One of Many Rest Stops
Lon, Veronica Beagan, and me
This was my first time back with PAC Tour since my 2009 Transcontinental ride from Portland, OR to Tybee Island, GA. Since then I have, at least for now, resolved my forever-expanding nutritional issues of dietary intolerances which had really compromised my performance on the Transcon.
It was so good to be back with the Fold, or as someone called PAC Tour--somewhere between a Cult and a Family; I'll stick with The Fold. It doesn't take long before you have a bunch of riding buddies from all over the country as well as the UK, Canada, and Australia.
It was also amazing to feel and see the difference in my ability to veritably power up the climbs that had daunted me in 2009 when at Desert Camp that year. That's a tribute to resolution of my nutritional/fueling issues and an especially good feeling as I'm now two years older--65 and some months.
PAC has been leading bicycle tours for exceptional cyclists for over 30 years and with a 75% return rate of satisfied customers it stands to reason that it's an older bunch of folks. I was struck with how many of our riders on Century Week had experienced life-reorganizing events in the last year: knee replacements, broken hips, hip replacements, bike accidents, Lyme's Disease, Rheumatoid Arthritis, spouses with end stage Cancer, professional disappointments, and still they ride. Victor Gallo is well into planning his Team RAAM in 2012--a 4-man team with the average age of the rider being 80. That is a pure and simple statement about the commitment of these riders to their health, cycling, and the gifts of ultra-riding.
The contrast between our group of svelte cyclists was never more apparent than when a tour bus arrived disgorging about 25 tourists, all overweight Americans, most of whom were our same ages, and who needed help with their luggage. Hmmmm.
This week we saw BIG winds as well as the towns of Bisbee, Tombstone, Coronado Monument, Ft. Huachuca, Sonoita, Patagonia, and desert glory every day.
I learned hubbing out of one town, in this case Sierra Vista, works much better for me than riding point-to-point: better restaurants and decent grocery stores which helped with my nutritional issues, as well as the opportunity to mix and match routes rather than feeling compelled to follow the prescribed route of the day.
It was glorious to get out of the Chicago's endless winter and to know that I'll call Tucson home in exactly 6 months.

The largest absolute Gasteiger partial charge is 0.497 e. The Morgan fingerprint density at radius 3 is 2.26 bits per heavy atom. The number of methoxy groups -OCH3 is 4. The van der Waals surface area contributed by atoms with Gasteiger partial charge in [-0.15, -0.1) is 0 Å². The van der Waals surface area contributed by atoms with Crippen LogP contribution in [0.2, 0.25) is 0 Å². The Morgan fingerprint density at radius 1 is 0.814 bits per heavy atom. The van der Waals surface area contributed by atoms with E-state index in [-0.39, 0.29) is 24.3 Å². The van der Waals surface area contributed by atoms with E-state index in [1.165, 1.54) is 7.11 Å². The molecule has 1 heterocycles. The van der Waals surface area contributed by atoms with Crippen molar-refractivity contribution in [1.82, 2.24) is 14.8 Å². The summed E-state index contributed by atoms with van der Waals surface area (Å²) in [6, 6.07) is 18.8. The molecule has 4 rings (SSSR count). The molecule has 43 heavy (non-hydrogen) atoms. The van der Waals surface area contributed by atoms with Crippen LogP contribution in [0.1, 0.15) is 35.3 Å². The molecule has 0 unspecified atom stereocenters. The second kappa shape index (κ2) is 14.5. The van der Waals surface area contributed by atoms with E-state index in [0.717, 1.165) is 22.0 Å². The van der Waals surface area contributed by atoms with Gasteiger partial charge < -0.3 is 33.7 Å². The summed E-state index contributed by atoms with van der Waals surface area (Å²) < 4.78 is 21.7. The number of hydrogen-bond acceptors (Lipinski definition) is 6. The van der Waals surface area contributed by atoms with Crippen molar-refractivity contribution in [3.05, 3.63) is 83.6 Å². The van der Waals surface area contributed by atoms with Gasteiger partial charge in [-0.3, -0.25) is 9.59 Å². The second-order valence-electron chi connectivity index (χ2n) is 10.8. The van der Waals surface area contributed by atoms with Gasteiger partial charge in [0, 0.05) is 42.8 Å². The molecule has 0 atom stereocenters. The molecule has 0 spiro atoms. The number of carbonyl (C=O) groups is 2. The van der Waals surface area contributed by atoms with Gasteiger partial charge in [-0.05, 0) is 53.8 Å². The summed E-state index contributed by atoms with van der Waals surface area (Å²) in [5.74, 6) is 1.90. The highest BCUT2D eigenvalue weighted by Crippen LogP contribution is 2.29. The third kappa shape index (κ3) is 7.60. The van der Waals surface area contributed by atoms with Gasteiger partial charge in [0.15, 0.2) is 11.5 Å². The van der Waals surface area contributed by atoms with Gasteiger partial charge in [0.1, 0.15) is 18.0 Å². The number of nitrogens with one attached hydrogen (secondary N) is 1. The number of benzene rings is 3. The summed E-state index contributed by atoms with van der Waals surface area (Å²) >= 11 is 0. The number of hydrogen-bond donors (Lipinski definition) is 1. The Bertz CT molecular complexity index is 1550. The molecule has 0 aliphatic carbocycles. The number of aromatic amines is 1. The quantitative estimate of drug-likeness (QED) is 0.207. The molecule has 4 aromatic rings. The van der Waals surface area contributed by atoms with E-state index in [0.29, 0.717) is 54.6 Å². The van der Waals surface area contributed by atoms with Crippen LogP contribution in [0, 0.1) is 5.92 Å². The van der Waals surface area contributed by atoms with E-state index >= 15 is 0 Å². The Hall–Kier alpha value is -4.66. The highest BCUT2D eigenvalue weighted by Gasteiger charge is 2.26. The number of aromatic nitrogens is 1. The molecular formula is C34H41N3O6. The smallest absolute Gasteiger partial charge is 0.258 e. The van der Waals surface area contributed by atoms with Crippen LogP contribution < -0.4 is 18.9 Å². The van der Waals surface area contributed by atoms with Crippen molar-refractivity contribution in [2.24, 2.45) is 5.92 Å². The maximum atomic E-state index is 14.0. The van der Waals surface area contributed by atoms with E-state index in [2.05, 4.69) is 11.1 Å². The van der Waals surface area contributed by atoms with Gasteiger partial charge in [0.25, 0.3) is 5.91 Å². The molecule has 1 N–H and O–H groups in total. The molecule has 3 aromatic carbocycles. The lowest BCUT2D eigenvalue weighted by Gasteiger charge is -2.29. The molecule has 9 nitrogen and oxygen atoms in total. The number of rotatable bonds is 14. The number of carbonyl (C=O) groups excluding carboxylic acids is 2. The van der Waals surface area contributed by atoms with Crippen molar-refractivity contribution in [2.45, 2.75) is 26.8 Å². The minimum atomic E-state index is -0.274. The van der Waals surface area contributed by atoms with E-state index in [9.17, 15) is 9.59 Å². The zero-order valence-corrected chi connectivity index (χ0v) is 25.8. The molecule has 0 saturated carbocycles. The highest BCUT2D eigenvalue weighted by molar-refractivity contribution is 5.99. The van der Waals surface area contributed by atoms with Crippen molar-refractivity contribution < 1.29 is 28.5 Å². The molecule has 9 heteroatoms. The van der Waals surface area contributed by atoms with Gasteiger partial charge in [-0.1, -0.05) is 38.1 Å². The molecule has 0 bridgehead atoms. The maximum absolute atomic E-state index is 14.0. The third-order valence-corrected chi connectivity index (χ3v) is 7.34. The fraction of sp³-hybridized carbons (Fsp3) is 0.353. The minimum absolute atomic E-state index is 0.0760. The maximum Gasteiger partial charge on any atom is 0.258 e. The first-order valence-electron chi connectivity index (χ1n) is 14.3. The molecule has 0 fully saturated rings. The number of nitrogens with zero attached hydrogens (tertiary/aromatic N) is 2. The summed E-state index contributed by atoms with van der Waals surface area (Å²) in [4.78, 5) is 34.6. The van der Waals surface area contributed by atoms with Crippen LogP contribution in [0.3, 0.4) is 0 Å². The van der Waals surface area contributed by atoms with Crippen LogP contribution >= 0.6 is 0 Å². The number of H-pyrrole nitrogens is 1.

Sunday, March 27, 2011
Monday, March 14, 2011
Rob Welsh is a matchmaker. He is also the Regional Brevet Administrator (RBA) for the Twin Cities Randonneuring Club and a veteran of PAC Tour’s Elite Transcontinental 2010 Ride.
Rob Welsh is responsible for introducing me to Michelle Williams, the RBA for the Jackson, MS Randonneuring Club, a veteran of PAC Tour’s 2010 Northern Transcontinental, and will be my riding partner in our August, 2011 Circle Tour of Lake Michigan.
But the weekend of February 26th my Lightning P-38, Fern’s her name, and I flew to Jackson, MS and then Michelle and I drove to New Orleans for the Crescent City Randonneur’s 300k (minimum of 186 miles). No way I’d get a 300k in Chicago in February, that’s for sure.
Of course when you’re in a new place you notice everything that has become so ho-hum to the locals, so ho-hum that sometimes they don’t even notice it at all. My forever memory of New Orleans will be the Mississippi River. Sounds funny coming from an Illinoian whose entire state is boundaried by the very same river. But MY Mississippi, the places where I’ve crossed it all my adult life, is just a little bit bigger version of the Fox or Illinois, or Des Plaines or Chicago--nothing special except for the lore of Tom and Huck. But in New Orleans there are barges, and tugs, and container ports, and evidence of round the clock world wide shipping efforts that made me think I was on a cruise ship coming in to Port. And in the black of night the banks both north and south sparkled in phosphorescence as the heart work of the River beat on and on.
And of course there were those French names like Lake Pontchatrain and Ponchatoula, and water everywhere--canals, and estuaries, and swamps, and bayous--and still the stories of Hurricane Katrina, August 29, 2005 are told as if they were just yesterday.
This was a most special 300 for me because all seven of us were on recumbents: 2 Carbon Bacchettas, 3 Ti Aero Bacchettas, 1 Lightning P-38, and 1 Tour Easy. Not very often am I a member of the majority, but that’s a way-good feeling.
So Michelle and I are riding along somewhere about mile 150 and she asked me what my all-time favorite ride was. I do believe this ride, this 300k was my all-time favorite one-day ride; it had the makings of all kinds of goodness:
all bent riders
good fellowship--all of us rode together for the entire 192 miles
perfect weather--mid 70’s
no body issues
no routing issues
and a decent time--just over 14 hours including the 3 hours off the bike!!
But that got me thinking about all the other now 100,000 miles I’ve ridden in the last 10 years and what do I remember of those?
My list is long and sweet: distances and climbs I thought impossible; PAC Tour for showing me the how-to’s of multi-day, long distance biking; the goodness of so many people along the roads who have lent a helping hand--a lift in a front loader, or pick-up truck, the unwavering support of my husband, dear friends, and adult children who have celebrated my victories, sat my by bedside in hospitals after a bad day on the bike, who let me cry the tears of disappointment when I fell short of my expectations of myself, and who had the wisdom to know that to try to curtail my yearning for the road less traveled would be tantamount to sucking the very marrow from my soul.
Thanks to all of you.